Acute effects of ethanol and the first suckling episode in the newborn rat.
ABSTRACT In humans, early postnatal experience with alcohol is far from rare and includes exposure to alcohol through breast milk or through the bottle to attain sedative effects (Croce, 1987). Exposure to alcohol though mother's milk alters the infant's suckling behavior. However, acute effects of alcohol on suckling behavior using animal models remain to be investigated.
The present study was designed to examine the effects of neonatal alcohol exposure on attachment to a surrogate nipple and ingestion of milk in rat pups, naive both to suckling and to maternal care. Cesarean-delivered rat pups were pre-exposed to four dosages of ethanol (0, 1, 2, and 3 g/kg intragastrically) and tested 30 min after ethanol administration.
Suckling behavior was impaired only in pups exposed to a dosage of 3 g/kg of ethanol. Pups in this group demonstrated longer latency to attach followed by less efficient suckling--the pups maintained contact with the nipple but showed decreased ingestion of milk from it. Pups treated with 1 g/kg of ethanol showed the greatest suckling efficiency, ingesting far more milk per minute attached to the surrogate nipple than pups in all other groups. At the same time, nonevoked motor activity was significantly suppressed by all three dosages of ethanol. Blood alcohol levels showed a linear relationship with dose at 30 min postintubation.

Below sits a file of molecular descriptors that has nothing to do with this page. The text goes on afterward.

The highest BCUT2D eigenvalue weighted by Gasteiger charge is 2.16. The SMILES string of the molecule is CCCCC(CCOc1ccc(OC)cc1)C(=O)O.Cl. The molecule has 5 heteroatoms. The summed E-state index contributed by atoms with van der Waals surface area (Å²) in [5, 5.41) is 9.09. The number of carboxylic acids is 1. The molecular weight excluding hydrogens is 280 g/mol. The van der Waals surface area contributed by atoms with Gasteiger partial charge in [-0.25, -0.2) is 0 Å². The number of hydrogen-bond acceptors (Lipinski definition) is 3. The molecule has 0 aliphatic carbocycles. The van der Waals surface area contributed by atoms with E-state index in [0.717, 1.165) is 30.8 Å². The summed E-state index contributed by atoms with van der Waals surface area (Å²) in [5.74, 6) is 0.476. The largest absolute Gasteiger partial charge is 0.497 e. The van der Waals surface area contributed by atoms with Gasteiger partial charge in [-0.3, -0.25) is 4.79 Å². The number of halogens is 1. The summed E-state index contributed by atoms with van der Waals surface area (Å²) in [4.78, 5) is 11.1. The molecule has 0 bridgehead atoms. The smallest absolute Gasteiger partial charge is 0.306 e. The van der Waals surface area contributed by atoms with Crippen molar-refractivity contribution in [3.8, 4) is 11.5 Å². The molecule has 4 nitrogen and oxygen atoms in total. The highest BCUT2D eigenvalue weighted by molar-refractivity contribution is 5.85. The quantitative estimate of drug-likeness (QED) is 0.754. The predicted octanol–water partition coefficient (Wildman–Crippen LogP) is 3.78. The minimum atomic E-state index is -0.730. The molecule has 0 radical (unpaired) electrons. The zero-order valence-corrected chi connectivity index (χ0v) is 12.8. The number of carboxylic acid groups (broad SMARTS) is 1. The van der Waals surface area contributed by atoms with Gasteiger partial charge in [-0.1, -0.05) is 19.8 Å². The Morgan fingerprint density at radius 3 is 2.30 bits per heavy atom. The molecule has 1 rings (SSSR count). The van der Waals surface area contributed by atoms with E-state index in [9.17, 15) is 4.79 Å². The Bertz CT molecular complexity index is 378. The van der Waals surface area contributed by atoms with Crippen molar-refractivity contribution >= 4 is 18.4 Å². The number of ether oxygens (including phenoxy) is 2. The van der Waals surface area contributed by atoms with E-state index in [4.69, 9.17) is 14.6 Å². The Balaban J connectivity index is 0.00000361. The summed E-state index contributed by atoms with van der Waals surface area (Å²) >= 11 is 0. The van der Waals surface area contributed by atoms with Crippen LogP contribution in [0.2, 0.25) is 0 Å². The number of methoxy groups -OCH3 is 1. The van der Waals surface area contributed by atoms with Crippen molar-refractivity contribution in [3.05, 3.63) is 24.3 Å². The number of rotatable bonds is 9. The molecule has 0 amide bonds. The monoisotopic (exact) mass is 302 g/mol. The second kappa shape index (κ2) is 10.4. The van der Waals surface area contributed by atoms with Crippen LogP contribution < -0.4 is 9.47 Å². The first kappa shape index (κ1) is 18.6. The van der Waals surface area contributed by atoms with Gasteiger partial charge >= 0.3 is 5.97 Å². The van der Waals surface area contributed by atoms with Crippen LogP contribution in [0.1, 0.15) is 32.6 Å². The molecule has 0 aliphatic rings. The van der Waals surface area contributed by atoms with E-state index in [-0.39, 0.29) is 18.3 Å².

These findings suggest a dissociation between acute ethanol effects on suckling and overall motor activity, with suckling apparently less sensitive to suppressive and more sensitive to activating effects of ethanol.